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What does an octopus eat? – Lily, age 4, Maryland
The octopus is one of the coldest animals in the ocean.
For starters, they are invertebrates. This means that they do not have a backbone like humans, lions, tortoises and birds.
This may sound unusual, but in fact, almost all animals on Earth are invertebrates – about 97%.
Octopuses are a specific type of invertebrates called cephalopods. The name means “head-foot” because the arms of cephalopods surround their heads. Other types of cephalopods include squid, nautiloids, and cuttlefish.
What do they eat?
As marine ecologists, we research how ocean animals interact with each other and their environments. We’ve studied most of the fish, from lionfish to sharks, but we have to admit that we are infatuated with octopuses.
What octopuses eat depends on what species they belong to and where they live. Their prey includes gastropods, such as snails and sea slugs; bivalves like clams and mussels; crustaceans like lobsters and crabs; and fish.
In order to catch their food, octopuses use a lot of strategies and tricks. Some octopuses wrap their arms — not tentacles — around the prey to draw them to them. Some use their hard beaks to drill into clam shells. All octopuses are poisonous; They inject toxins to overwhelm their prey and kill them.
where do they live?
There are about 300 species of octopus, and they are found in every ocean of the world, even in the cold waters around Antarctica. A special substance in their blood helps those cold-water species obtain oxygen. Due to this their blood also turns blue.
You can also find octopuses at different depths. Some are found on warm tropical reefs a few feet below the water surface. Others live in the deep sea, practically in the dark. The deepest known species is the dumbo octopus, which is seen down to 22,800 feet—that’s more than 4 miles (about 7 kilometers).
How smart are they?
Octopuses are the head of the class. They are among the smartest invertebrates on Earth. They have nine brains – a small brain in each hand and the other in the center of their body. Each hand can taste, touch and perform basic movements independently, but all arms can work together when prompted by the central brain.
The octopus put his brain to good use. They can solve mazes and puzzles, especially when food is the reward. Sometimes they even outnumber people: At the New Zealand National Aquarium, Inky figured out how to get out of his tank and run through a drainpipe into the ocean.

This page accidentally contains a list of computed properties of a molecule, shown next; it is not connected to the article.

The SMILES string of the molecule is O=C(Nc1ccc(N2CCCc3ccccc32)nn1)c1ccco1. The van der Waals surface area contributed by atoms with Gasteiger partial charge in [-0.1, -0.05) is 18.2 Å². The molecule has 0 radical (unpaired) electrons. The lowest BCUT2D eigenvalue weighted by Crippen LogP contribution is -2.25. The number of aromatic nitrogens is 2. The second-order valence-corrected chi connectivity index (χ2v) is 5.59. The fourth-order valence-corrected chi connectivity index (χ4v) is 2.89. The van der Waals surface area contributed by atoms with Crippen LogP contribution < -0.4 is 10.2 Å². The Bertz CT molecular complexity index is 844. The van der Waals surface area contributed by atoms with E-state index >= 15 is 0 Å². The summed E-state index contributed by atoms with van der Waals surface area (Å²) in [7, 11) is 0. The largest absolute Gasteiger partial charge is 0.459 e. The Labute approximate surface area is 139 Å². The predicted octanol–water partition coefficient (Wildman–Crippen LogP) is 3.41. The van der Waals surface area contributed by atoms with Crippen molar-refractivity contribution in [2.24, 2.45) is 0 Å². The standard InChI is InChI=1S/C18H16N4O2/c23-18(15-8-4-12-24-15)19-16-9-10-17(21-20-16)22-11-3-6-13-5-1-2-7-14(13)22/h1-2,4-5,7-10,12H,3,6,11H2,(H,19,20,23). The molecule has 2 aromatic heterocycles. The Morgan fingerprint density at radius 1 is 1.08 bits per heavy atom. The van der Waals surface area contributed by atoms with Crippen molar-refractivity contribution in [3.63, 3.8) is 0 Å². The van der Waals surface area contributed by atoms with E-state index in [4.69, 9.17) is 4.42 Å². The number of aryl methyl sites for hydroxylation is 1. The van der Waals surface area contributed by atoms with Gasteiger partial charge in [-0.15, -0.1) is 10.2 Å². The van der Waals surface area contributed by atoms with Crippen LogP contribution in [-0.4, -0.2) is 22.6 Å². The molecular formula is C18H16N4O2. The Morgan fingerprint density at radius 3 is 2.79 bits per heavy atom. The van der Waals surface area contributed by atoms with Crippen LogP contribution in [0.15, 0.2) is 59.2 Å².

How do they change colour?
Octopuses are experts at disguising themselves so that they can blend in with their surroundings. One way to do this is to change the color. Special cells, called chromatophores, receive a signal from the brain to tighten muscles to show more color, or loosen them to show less. Blue, green, pink, gray – they change those colors and more to hide from predators, attract mates, draw in prey and warn enemies to stay away.
Some species also change the texture of their skin, making it smooth or bumpy, so they can camouflage themselves in rocks and foliage. Some spray ink when encountered by predators such as sharks; This gives the octopus enough time to swim safely.
The mimic octopus is particularly clever. It moves its arms exclusively to imitate other marine animals. For example, if he wants to appear fierce, he spreads two black and white striped arms wide to look like a venomous sea snake. Or it flattens itself along the ocean floor, with arms next to its body, to look like a venomous flattened fish.
octopus in danger
When encountering humans, an octopus tends to be non-aggressive – as long as you give them space, like you would any sea animal.
Although octopuses have ways of evading predators, they remain at risk from other threats: chemical pollutants, marine debris, habitat loss, overfishing, and climate change.
But we humans can all help by making ocean-smart choices. This includes learning to cut carbon emissions and use less plastic. Doing these things will help octopuses and other sea creatures not only survive, but also thrive.
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